It starts with the dream of a secure retirement. Yet many people think it is an impossible dream. How, can you actually achieve that dream when you have to pay for daily living expenses – maybe even buy a car, pay off debts, save for your children’s education, take a vacation, or buy a home. Perhaps you may have aging parents to support. You may be going through a major event in your life such as starting a new job, getting married or divorced, raising children, or coping with a death in the family.

So, how do you manage all these financial challenges and at the same time try to “buy” a secure retirement? How do you turn your dreams into reality?

First of all, take a dose of reality. Understand that your retirement is probably the most expensive thing you will ever buy in your lifetime. Maybe you never thought of “buying” your retirement. Yet that is exactly what you do when you put money into a retirement nest egg. You are paying today for the cost of your retirement tomorrow.

Here’s another reality check: the cost of living in future years is getting more expensive for most Americans, for two reasons. First, we live longer after we retire with many of us spending 15, 25, even 30 years in retirement and we are more active.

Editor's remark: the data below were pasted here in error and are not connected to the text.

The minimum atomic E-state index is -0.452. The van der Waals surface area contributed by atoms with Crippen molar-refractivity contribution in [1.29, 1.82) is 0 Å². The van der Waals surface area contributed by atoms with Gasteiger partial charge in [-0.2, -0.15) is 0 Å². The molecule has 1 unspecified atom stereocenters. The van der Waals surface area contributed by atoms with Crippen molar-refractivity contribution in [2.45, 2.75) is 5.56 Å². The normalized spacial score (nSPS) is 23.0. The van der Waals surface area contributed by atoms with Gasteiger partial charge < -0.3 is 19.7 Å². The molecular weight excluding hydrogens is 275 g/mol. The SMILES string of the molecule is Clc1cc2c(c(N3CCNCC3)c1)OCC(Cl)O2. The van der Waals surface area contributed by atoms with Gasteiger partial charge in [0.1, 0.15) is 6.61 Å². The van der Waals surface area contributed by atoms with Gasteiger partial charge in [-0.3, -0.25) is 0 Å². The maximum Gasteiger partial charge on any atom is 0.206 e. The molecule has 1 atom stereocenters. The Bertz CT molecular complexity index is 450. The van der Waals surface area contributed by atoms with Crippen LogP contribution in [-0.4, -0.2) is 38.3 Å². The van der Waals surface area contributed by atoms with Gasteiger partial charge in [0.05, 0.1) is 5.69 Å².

Second, you may have to shoulder a greater chunk of the cost of your retirement because fewer companies are providing traditional pension plans. Many retirement plans today, such as the popular 401(k), are paid for primarily by the employee, not the employer. You may not have a retirement plan available at work or you may be self employed. This puts the responsibility of choosing retirement investments squarely on your shoulders.

A final reality check: more than half of all workers are not earning retirement benefits at work, and many are not familiar with the basics of investing. Many people mistakenly believe that Social Security will pay for all or most of their retirement needs. The fact is, since its inception, Social Security has provided only a minimum foundation of protection. A comfortable retirement almost always requires Social Security, employer-based retirement plan benefits, personal savings and investments. In short, to have a comfortable retirement, you must take charge and realize that you are the architect of your financial future.

Sound impossible? Fortunately, it can be done. And, here’s free help, courtesy of the US Department of Labor who has provided a new booklet entitled, Savings Fitness: A Guide to Your Money and Your Financial Future. It is a simple and easy-to-read guide to improving your future financial fitness.